As Donald Trump’s legal team continues to tussle with the Department of Justice in the case of documents that the former President was storing at Mar-a-Lago, the Special Master in the case doesn’t appear to be thrilled with his legal team.
The Special Master, Judge Raymond Drearie, was deemed worthy of the task of overseeing the DOJ’s review of the materials by both Trump and the Justice Department, has begun the task of determining what of those materials is relevant to the FBI’s search warrant as written.
But a declaration by Donald Trump that all the materials were declassified before leaving Washington DC has not sa well with the Judge, and Trump’s lawyers are playing a little hardball over it.
Judge Raymond Dearie pushed Trump’s lawyers repeatedly for refusing to back up the former president’s claim that he declassified the highly sensitive national security-related records discovered in his residence.
“You can’t have your cake and eat it,” said Dearie, the “special master” picked by U.S. District Court Judge Aileen Cannon to vet Trump’s effort to reclaim the materials taken by federal investigators.Trending:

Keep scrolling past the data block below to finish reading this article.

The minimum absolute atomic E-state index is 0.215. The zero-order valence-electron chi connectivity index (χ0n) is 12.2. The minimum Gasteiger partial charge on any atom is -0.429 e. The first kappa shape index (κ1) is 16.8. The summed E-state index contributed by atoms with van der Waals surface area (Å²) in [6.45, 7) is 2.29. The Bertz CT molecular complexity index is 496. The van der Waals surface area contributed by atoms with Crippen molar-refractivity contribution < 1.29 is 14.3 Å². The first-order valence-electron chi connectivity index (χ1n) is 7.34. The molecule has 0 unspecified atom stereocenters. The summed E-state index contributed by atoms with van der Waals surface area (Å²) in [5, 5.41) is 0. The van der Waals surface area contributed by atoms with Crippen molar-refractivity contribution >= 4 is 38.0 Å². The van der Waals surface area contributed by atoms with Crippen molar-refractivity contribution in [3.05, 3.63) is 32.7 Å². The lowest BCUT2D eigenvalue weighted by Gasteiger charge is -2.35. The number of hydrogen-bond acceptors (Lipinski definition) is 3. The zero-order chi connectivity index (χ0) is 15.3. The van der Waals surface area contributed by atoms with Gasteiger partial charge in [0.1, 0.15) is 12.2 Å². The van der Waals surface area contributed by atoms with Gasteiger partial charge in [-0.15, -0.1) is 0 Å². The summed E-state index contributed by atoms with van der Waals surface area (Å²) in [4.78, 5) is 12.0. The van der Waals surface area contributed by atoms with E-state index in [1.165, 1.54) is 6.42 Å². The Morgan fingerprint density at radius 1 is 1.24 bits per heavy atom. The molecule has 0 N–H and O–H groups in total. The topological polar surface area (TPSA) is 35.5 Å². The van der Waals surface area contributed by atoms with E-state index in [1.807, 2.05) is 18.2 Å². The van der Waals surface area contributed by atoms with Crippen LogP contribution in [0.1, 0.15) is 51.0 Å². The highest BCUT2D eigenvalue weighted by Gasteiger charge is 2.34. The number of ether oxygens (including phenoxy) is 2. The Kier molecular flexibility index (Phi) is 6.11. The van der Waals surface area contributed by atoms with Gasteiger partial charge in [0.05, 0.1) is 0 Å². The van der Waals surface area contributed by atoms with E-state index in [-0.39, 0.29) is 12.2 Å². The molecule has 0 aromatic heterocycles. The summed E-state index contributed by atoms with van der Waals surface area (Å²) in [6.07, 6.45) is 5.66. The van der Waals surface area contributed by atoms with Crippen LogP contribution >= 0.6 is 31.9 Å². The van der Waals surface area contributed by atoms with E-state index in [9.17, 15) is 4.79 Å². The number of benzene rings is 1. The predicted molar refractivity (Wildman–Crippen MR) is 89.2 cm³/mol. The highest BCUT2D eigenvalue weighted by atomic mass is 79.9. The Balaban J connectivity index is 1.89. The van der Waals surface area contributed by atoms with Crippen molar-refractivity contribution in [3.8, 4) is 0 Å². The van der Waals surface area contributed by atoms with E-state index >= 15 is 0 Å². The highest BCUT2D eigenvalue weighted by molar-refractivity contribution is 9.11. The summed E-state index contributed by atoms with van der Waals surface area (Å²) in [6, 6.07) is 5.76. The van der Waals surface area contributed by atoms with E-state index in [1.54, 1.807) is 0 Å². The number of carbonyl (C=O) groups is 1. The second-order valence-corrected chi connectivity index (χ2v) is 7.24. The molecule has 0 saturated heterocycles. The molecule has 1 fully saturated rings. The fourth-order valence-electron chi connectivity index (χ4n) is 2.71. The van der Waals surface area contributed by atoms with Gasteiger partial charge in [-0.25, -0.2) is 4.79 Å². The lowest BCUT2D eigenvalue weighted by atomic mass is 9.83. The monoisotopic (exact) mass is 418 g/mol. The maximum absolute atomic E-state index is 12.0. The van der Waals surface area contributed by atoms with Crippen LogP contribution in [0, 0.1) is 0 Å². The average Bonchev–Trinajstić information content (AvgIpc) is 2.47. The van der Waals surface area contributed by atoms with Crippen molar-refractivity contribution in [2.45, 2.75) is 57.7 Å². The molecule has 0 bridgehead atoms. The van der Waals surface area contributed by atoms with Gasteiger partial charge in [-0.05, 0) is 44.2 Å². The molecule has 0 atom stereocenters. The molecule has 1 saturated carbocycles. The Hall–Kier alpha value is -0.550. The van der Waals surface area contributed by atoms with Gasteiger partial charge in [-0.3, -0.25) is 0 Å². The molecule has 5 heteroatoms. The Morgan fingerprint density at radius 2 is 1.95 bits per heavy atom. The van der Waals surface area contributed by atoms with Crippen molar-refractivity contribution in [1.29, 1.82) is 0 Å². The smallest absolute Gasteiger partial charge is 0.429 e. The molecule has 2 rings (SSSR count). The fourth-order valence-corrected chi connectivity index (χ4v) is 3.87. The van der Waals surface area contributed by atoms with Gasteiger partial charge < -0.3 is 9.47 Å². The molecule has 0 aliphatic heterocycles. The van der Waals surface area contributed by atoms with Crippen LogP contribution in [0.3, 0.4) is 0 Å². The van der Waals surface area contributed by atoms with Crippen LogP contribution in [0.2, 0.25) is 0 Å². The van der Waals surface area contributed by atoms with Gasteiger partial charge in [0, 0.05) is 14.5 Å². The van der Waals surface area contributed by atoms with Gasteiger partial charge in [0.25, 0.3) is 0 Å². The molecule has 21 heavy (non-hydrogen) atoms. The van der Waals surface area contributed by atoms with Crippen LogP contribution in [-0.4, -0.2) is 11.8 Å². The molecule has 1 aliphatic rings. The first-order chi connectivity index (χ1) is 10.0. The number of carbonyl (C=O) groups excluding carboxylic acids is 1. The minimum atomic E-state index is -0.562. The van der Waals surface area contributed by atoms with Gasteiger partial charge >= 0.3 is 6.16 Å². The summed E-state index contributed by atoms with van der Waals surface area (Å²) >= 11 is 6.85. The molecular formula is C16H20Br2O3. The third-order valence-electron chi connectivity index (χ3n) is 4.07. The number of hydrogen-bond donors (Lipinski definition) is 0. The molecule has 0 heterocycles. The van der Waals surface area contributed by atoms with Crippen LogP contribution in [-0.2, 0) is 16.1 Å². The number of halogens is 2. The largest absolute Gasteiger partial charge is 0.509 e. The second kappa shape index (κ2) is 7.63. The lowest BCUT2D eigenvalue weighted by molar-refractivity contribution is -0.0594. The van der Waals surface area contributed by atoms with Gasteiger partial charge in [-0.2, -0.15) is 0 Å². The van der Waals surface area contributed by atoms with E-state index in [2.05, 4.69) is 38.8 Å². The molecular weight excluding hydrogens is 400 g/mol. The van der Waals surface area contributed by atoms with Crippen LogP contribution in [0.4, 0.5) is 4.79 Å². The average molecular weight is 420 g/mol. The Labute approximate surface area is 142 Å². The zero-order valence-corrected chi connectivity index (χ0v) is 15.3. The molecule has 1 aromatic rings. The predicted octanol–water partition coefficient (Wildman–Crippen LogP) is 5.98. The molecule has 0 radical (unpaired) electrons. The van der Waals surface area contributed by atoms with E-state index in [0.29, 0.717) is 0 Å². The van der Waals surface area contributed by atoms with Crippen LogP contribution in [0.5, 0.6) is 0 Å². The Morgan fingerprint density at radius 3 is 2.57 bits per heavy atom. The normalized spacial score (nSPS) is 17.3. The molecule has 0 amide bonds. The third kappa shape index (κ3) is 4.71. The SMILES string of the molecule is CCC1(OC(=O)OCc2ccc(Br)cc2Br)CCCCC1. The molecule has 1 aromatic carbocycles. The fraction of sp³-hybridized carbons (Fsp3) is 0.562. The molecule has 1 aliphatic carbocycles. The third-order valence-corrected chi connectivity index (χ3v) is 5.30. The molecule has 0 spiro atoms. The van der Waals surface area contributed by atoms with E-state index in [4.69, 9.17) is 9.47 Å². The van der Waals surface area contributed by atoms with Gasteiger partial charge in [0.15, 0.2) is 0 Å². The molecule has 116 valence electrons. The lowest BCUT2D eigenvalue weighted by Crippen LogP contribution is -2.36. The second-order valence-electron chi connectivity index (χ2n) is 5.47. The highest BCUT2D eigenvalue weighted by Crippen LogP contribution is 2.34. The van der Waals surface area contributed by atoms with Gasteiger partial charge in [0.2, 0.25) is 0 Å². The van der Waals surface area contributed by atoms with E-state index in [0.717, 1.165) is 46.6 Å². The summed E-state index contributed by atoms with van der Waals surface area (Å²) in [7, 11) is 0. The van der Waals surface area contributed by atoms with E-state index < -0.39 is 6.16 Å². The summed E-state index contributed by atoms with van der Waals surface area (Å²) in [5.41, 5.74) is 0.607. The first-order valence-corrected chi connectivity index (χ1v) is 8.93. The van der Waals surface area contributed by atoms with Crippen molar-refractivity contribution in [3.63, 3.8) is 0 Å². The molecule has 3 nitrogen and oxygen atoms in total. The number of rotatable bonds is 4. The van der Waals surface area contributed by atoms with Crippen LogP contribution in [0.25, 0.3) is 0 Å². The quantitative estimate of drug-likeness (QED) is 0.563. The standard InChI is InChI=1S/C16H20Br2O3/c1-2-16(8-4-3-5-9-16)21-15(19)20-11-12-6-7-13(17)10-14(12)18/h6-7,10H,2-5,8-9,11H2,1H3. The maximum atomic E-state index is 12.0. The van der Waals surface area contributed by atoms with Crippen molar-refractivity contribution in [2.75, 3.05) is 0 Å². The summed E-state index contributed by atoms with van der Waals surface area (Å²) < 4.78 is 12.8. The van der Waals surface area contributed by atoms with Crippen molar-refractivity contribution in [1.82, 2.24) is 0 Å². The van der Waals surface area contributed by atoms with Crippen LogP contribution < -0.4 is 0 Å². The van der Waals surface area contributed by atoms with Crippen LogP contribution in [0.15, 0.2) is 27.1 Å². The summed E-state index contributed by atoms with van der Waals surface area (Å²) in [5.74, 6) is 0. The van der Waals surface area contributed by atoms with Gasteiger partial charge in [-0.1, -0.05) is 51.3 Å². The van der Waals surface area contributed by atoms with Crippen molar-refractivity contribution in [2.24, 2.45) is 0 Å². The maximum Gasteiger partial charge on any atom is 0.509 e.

Trump has argued that the 11,000 documents taken from Mar-a-Lago were rightfully in his possession, including about 100 bearing classification markings that suggest they contain some of the nation’s most closely guarded intelligence.
The Special Master doesn’t yet appear convinced.
But Dearie bristled at the effort by Trump’s lawyers to resist his request for proof that Trump actually attempted to declassify any of the 100 documents that the Justice Department recovered from his estate. Without evidence from Trump, Dearie said his only basis to judge the classification level of the records was the fact that they all bear markings designating them as highly sensitive national security secrets — including some that indicate they contain intelligence derived from human sources and foreign intercepts.
The trouble comes after Trump’s own lawyers began to litigiously admit that the former President could be facing an actual indictment, despite the lack of any charges having been issued of yet.